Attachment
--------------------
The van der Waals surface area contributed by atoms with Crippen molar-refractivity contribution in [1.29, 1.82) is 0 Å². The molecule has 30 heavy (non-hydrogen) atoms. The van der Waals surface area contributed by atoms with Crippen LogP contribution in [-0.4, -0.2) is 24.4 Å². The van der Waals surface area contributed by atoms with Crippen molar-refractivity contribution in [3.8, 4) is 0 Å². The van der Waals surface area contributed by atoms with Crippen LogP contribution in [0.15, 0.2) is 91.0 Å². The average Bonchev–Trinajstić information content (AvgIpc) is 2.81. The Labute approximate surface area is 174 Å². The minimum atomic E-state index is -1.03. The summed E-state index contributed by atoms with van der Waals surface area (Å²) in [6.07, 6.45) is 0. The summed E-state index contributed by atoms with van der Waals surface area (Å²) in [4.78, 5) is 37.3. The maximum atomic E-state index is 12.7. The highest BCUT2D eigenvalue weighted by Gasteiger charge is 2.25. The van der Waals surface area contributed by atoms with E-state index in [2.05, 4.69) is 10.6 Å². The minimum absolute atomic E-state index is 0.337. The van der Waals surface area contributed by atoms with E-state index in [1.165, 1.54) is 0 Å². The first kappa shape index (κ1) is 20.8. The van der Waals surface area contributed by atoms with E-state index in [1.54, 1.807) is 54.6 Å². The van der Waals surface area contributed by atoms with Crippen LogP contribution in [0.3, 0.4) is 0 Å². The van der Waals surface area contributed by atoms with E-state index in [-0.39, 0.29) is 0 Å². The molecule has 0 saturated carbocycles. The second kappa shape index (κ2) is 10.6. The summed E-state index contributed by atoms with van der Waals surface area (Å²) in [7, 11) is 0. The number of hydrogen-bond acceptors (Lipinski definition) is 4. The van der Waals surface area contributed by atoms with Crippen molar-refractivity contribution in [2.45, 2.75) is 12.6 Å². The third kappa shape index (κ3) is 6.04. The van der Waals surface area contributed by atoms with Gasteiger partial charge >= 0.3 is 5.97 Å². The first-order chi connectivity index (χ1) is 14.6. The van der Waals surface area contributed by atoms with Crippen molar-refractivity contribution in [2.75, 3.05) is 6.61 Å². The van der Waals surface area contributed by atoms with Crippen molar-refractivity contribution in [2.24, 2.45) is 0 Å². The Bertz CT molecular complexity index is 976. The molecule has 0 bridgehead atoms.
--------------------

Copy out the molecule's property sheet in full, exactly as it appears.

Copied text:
The van der Waals surface area contributed by atoms with Crippen molar-refractivity contribution in [1.29, 1.82) is 0 Å². The molecule has 30 heavy (non-hydrogen) atoms. The van der Waals surface area contributed by atoms with Crippen LogP contribution in [-0.4, -0.2) is 24.4 Å². The van der Waals surface area contributed by atoms with Crippen molar-refractivity contribution in [3.8, 4) is 0 Å². The van der Waals surface area contributed by atoms with Crippen LogP contribution in [0.15, 0.2) is 91.0 Å². The average Bonchev–Trinajstić information content (AvgIpc) is 2.81. The Labute approximate surface area is 174 Å². The minimum atomic E-state index is -1.03. The summed E-state index contributed by atoms with van der Waals surface area (Å²) in [6.07, 6.45) is 0. The summed E-state index contributed by atoms with van der Waals surface area (Å²) in [4.78, 5) is 37.3. The maximum atomic E-state index is 12.7. The highest BCUT2D eigenvalue weighted by Gasteiger charge is 2.25. The van der Waals surface area contributed by atoms with E-state index in [2.05, 4.69) is 10.6 Å². The minimum absolute atomic E-state index is 0.337. The van der Waals surface area contributed by atoms with E-state index in [1.165, 1.54) is 0 Å². The first kappa shape index (κ1) is 20.8. The van der Waals surface area contributed by atoms with E-state index in [1.54, 1.807) is 54.6 Å². The van der Waals surface area contributed by atoms with Crippen LogP contribution in [0.3, 0.4) is 0 Å². The van der Waals surface area contributed by atoms with E-state index in [-0.39, 0.29) is 0 Å². The molecule has 0 saturated carbocycles. The second kappa shape index (κ2) is 10.6. The summed E-state index contributed by atoms with van der Waals surface area (Å²) in [7, 11) is 0. The number of hydrogen-bond acceptors (Lipinski definition) is 4. The van der Waals surface area contributed by atoms with Crippen molar-refractivity contribution in [2.45, 2.75) is 12.6 Å². The third kappa shape index (κ3) is 6.04. The van der Waals surface area contributed by atoms with Gasteiger partial charge >= 0.3 is 5.97 Å². The first-order chi connectivity index (χ1) is 14.6. The van der Waals surface area contributed by atoms with Crippen molar-refractivity contribution in [2.75, 3.05) is 6.61 Å². The van der Waals surface area contributed by atoms with Crippen molar-refractivity contribution in [2.24, 2.45) is 0 Å². The Bertz CT molecular complexity index is 976. The molecule has 0 bridgehead atoms.